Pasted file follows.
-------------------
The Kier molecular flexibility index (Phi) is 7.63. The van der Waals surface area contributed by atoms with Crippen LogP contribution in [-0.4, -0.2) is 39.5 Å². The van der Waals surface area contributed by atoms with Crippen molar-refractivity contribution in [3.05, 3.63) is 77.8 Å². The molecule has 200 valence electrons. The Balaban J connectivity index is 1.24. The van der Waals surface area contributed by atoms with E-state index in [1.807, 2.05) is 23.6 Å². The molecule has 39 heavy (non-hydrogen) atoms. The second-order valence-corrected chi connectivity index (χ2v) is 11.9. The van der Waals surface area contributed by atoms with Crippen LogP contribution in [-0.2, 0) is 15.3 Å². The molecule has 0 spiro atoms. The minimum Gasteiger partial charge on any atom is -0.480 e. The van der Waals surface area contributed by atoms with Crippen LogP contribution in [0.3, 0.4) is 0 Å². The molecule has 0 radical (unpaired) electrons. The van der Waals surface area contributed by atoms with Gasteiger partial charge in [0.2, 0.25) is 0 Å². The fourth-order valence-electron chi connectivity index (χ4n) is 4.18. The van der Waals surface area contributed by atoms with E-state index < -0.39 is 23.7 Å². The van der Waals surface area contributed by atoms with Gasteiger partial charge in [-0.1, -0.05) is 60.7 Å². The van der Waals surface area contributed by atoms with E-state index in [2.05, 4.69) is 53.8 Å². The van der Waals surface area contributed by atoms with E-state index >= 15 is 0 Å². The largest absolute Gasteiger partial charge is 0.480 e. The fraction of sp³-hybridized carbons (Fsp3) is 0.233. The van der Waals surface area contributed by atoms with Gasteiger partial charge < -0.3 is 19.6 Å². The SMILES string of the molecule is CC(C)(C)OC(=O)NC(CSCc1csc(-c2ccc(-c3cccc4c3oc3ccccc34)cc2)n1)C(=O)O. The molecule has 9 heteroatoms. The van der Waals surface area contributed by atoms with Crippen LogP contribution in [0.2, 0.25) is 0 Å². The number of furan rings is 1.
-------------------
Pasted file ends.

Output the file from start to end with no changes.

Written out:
The Kier molecular flexibility index (Phi) is 7.63. The van der Waals surface area contributed by atoms with Crippen LogP contribution in [-0.4, -0.2) is 39.5 Å². The van der Waals surface area contributed by atoms with Crippen molar-refractivity contribution in [3.05, 3.63) is 77.8 Å². The molecule has 200 valence electrons. The Balaban J connectivity index is 1.24. The van der Waals surface area contributed by atoms with E-state index in [1.807, 2.05) is 23.6 Å². The molecule has 39 heavy (non-hydrogen) atoms. The second-order valence-corrected chi connectivity index (χ2v) is 11.9. The van der Waals surface area contributed by atoms with Crippen LogP contribution in [-0.2, 0) is 15.3 Å². The molecule has 0 spiro atoms. The minimum Gasteiger partial charge on any atom is -0.480 e. The van der Waals surface area contributed by atoms with Crippen LogP contribution in [0.3, 0.4) is 0 Å². The molecule has 0 radical (unpaired) electrons. The van der Waals surface area contributed by atoms with Gasteiger partial charge in [0.2, 0.25) is 0 Å². The fourth-order valence-electron chi connectivity index (χ4n) is 4.18. The van der Waals surface area contributed by atoms with E-state index < -0.39 is 23.7 Å². The van der Waals surface area contributed by atoms with Gasteiger partial charge in [-0.1, -0.05) is 60.7 Å². The van der Waals surface area contributed by atoms with E-state index in [2.05, 4.69) is 53.8 Å². The van der Waals surface area contributed by atoms with E-state index >= 15 is 0 Å². The largest absolute Gasteiger partial charge is 0.480 e. The fraction of sp³-hybridized carbons (Fsp3) is 0.233. The van der Waals surface area contributed by atoms with Gasteiger partial charge < -0.3 is 19.6 Å². The SMILES string of the molecule is CC(C)(C)OC(=O)NC(CSCc1csc(-c2ccc(-c3cccc4c3oc3ccccc34)cc2)n1)C(=O)O. The molecule has 9 heteroatoms. The van der Waals surface area contributed by atoms with Crippen LogP contribution in [0.2, 0.25) is 0 Å². The number of furan rings is 1.